The theme: a historical romance. Ha! 90% of my print tbr is historical.
Why this one: Writing about Hunter’s Medieval romances reminded me that this is the only one of her books I’ve never read. Or at least, finished; I’ve started and skimmed it so often, I almost felt like I had read it before. Although I still felt some resistance, it did finally take this time.
Hunter’s Medieval couples are often involved in power struggles, and this may be the longest, toughest battle of them all. Marcus and Nesta are both very intelligent schemers fighting for very high stakes — patriotism/their people — and they spend most of the book at odds, even as they fall in love. Nesta tries hard not to have a physical relationship with him, telling him: “our lack of choices makes this embrace a mockery. A prelude to each of us betraying the other.” But though they do indeed betray each other constantly, they can’t betray their true feelings.
I think as an early romance reader, I found it hard to accept Nesta, who is something of a femme fatale. And truthfully, it’s still not a type I’m all that fond of in romance. But I did grow to appreciate her cleverness, and feel sympathy for the torn loyalties that drive her. Marcus is also not my favorite hero, though it’s harder to put my finger on why. I think perhaps both are written at a bit of a remove… even while in their thoughts, we don’t know everything they’re planning, so we don’t see their best facets until the book is almost over. The focus is largely on their physical attraction for a long time, and I think that’s the heart of my issue: the story goes to a sexy place very early on. Although Hunter is an excellent writer of what AAR calls “luscious” love stories, I tend to enjoy them less when they focus very quickly, very strongly on sex.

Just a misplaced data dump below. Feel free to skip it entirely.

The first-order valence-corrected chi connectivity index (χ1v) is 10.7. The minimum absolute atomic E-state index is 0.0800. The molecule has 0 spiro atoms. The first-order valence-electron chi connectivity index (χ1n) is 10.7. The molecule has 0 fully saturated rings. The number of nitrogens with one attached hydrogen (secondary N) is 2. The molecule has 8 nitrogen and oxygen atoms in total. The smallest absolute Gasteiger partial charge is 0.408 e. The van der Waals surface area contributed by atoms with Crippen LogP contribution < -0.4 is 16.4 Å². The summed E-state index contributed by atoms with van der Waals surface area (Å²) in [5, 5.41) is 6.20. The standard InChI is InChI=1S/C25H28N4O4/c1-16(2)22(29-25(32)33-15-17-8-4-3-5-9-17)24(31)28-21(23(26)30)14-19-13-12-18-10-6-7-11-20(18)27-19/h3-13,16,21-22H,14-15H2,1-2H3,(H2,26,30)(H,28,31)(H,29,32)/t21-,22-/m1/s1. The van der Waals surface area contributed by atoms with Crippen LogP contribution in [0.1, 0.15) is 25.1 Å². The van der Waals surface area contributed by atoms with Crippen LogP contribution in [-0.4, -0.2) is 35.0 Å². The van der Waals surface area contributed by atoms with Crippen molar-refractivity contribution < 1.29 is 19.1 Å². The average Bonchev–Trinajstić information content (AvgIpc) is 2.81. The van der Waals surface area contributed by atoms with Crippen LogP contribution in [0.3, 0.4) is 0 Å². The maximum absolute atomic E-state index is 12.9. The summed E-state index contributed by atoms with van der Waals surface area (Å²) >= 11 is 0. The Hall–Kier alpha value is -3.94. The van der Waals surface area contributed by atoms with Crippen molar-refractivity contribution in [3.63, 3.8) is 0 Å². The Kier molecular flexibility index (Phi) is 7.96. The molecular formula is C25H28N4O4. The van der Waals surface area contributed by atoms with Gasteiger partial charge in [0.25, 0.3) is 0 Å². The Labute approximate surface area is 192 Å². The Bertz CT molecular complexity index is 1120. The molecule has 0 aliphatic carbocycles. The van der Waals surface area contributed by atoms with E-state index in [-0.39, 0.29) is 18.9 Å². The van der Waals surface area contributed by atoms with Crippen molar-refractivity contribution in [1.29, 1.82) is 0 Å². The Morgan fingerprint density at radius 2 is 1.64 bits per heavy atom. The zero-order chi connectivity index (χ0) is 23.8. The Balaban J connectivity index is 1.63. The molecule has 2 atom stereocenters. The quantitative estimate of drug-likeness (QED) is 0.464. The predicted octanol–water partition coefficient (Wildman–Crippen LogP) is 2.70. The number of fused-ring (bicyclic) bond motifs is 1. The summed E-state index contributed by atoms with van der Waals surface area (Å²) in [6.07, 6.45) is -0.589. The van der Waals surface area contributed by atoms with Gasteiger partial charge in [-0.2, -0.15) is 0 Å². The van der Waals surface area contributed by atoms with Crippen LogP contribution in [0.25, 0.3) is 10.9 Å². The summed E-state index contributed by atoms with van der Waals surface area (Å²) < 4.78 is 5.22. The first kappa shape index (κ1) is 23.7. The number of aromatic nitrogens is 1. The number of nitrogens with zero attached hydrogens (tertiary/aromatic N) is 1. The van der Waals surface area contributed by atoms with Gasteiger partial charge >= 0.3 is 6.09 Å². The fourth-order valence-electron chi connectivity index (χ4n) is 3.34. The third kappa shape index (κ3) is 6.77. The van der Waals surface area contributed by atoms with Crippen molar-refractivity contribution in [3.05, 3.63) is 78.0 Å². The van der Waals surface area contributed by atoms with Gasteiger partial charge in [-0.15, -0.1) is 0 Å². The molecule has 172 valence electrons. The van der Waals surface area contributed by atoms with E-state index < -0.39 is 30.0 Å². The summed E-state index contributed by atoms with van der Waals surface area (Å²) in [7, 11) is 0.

But Hunter’s writing is always elegant and if you enjoy this sort of forbidden love — Joanna Bourne’s The Black Hawk is a good comparison — it’s certainly worth a read. One of the more interesting aspects of it for me was as an example of “reader consent.” In the course of the book, Marcus does something quite shocking to Nesta: it’s not rape or any form of overt violence, but it is a pretty sick-making form of coercion. But I went from being completely disgusted to reluctantly convinced to accept, if not approve of, his action. Pretty impressive, considering I wasn’t totally attached to the characters to begin with.